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  • Deadly River: Cholera and Cover-Up in Post-earthquake Haiti by Ralph R. Frerichs
  • Natasha Joseph
Deadly River: Cholera and Cover-Up in Post-earthquake Haiti. By Ralph R. Frerichs. Ithaca, NY: Cornell University Press, 2016. ISBN 1501702300. 320 pp. $29.95 US.

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Ralph Frerichs's Deadly River: Cholera and Cover-Up in Post-earthquake Haiti is a somber tale of how epidemiology and scientific detective work intersected in the wake of a cholera outbreak in Haiti. Its most unambiguous contribution is to chronicle how epidemiologists and public health officials underestimated and then failed to prevent a deadly epidemic. Additionally, Frerichs's book uncovers a narrative of an obscure potential cover-up attempt marshaled by the United Nations (UN) and World Health Organization (WHO) officials who refused to take accountability for the source of the outbreak: notably, a group of UN peacekeepers from Nepal who were stationed on the island.

As Frerichs argues, the UN's continual denial of culpability was partially due to officials' inability to view Haitian people as more than a monolithic racist stereotype of "dirty" and often diseased. This form of Haitian exceptionalism began with the Center for Disease Control's (CDC) 1982 AIDS/HIV transmission report naming Haitian people as "high-risk," and it continues today. To make matters worse, it was the UN's own negligent protocol on cleanliness that jeopardized an entire country and its people. The international community exacerbated this by diminishing the calls for action made by Haitian people and backing the UN. Consequently, the relationship between the Haitian people and the UN remains fractured.

Deadly River also highlights the valiant work of Renaud Piarroux, an epidemiologist, cholera expert, head of the parasitology and mycology department at the Pitiè-Salpêtrière hospital in Paris, and professor at the Sorbonne University Faculty of Medicine, who was tapped by the Haitian state in October 2010 to investigate Haiti's cholera outbreak along the Artibonite River. His objective was to pinpoint the source of the outbreak and propose strategies to contain it and eventually eradicate it from the country. The epidemic had come as a complete surprise since Haiti had never experienced a cholera outbreak before. Within days of the first confirmed case, cholera had spread to thousands and taken the lives of many Haitian people. It was not until January 2020, following a nearly decade-long outbreak that killed upward of ten thousand, that Haiti finally achieved a year free of new cases. However, back in 2010, Piarroux was intent on discovering the source of the outbreak; as any good [End Page 158] epidemiologist would agree, such pinpointing of the causes was vital on the heels of the tragic earthquake at the start of the year. His investigation and surprising revelations are at the core of Deadly River. The book's staging of what is undoubtedly a contentious debate over the source of the outbreak, as well as the vexed question of accountability (or lack thereof), imparts the dramatization. The principal antagonists are those who promoted source conspiracies that countered Piarroux's findings.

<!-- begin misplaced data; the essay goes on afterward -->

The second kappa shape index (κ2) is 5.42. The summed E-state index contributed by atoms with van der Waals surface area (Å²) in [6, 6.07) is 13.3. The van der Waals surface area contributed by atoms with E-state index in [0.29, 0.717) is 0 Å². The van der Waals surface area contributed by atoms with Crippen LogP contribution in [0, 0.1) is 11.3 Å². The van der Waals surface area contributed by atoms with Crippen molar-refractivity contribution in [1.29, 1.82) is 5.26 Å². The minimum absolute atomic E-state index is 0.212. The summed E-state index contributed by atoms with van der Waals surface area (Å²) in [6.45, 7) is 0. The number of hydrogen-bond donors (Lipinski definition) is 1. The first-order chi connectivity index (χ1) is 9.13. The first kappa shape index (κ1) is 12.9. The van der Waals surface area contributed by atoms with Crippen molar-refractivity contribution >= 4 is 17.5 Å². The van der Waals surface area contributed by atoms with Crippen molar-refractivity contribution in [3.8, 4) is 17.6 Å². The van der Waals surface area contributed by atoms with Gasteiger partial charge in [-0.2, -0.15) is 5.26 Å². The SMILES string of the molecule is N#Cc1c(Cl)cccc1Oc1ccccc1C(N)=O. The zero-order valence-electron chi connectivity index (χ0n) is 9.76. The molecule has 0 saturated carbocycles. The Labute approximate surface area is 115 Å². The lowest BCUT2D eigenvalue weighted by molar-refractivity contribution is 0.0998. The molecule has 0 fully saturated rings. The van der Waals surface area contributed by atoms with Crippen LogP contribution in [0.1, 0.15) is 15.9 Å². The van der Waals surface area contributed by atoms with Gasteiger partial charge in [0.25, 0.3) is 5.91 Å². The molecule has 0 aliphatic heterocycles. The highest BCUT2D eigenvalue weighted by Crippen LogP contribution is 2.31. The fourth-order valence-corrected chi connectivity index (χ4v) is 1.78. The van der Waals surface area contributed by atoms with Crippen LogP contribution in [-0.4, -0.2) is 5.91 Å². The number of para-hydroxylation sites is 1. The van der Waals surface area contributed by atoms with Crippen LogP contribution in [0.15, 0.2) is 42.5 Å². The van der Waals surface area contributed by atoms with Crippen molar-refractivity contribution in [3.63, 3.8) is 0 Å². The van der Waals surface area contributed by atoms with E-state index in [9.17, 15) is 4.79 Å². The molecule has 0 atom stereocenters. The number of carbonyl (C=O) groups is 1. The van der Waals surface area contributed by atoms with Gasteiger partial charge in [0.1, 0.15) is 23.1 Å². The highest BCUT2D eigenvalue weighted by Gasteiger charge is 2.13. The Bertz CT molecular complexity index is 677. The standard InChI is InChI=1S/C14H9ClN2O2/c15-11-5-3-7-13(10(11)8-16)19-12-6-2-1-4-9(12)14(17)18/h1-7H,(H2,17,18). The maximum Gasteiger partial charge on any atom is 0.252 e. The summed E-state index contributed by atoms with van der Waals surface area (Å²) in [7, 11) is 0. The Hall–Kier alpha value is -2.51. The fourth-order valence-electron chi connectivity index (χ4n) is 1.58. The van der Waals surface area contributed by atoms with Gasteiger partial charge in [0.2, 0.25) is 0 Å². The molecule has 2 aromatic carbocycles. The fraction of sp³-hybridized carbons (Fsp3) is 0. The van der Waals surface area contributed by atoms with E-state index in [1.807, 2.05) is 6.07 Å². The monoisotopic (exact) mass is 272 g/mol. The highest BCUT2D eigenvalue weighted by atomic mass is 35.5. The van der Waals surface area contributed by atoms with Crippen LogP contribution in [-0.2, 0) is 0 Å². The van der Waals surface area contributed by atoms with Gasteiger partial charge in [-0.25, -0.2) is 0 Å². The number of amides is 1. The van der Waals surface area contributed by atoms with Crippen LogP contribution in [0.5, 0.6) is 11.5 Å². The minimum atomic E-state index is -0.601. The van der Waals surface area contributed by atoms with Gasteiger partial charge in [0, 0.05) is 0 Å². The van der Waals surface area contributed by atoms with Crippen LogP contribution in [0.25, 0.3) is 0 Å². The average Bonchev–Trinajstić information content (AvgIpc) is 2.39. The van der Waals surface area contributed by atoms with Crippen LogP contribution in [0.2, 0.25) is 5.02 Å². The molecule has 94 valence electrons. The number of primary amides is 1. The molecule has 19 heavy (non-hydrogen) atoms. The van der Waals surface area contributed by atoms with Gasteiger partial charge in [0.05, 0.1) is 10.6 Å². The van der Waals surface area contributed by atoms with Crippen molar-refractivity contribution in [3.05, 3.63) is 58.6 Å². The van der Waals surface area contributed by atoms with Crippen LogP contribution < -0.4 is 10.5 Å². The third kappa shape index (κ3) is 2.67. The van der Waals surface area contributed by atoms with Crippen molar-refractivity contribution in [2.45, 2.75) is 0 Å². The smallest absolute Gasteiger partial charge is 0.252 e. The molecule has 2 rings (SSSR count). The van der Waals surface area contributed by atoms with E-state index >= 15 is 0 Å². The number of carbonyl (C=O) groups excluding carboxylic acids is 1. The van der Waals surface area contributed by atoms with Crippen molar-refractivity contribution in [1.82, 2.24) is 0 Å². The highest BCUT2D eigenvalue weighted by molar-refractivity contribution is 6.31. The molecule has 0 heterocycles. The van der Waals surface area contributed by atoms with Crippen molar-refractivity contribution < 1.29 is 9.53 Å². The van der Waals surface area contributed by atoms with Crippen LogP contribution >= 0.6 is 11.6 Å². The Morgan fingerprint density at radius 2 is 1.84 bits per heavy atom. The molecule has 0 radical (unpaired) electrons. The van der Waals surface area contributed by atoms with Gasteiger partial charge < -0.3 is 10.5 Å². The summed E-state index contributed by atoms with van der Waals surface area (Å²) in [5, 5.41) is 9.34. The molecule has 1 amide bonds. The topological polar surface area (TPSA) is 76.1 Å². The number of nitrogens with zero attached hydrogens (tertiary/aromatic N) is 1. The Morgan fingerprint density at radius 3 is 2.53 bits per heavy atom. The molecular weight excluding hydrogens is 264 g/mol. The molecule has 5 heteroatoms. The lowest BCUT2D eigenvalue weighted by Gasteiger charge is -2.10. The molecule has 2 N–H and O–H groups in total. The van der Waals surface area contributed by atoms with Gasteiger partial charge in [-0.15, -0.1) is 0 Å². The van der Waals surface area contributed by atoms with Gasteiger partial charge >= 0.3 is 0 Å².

For example, some environmentalists posited that the bacteria might have remained dormant in Haitian estuaries until the January earthquake unwittingly triggered its release some nine months later. "Most hypotheses put forward for how Vibrio cholerae had arrived in t he country were in one of two categories: environmental or human activity—long points of contention among the world's cholera investigators" (58). Others proposed that conceivably a watercraft transporting relief goods had disposed of pollution off the Haitian coast and, consequently, introduced cholera to the island's water supply. Piarroux rejected these assertions, claiming instead that the origin was evidently a substantial release of contaminated human excretions into the Artibonite River from the barracks of the Nepalese peacekeepers. The trajectory of the cholera, and its source, could be tracked in the maps of the outbreak's progression.

From the beginning, and as changes arose, Piarroux created screen grabs of the maps, which remained in his possession throughout his field study. Such documenting enabled the Haitian Ministry of Public Health and Population to report findings very early on: "On the day after cholera was officially...


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pp. 157-160
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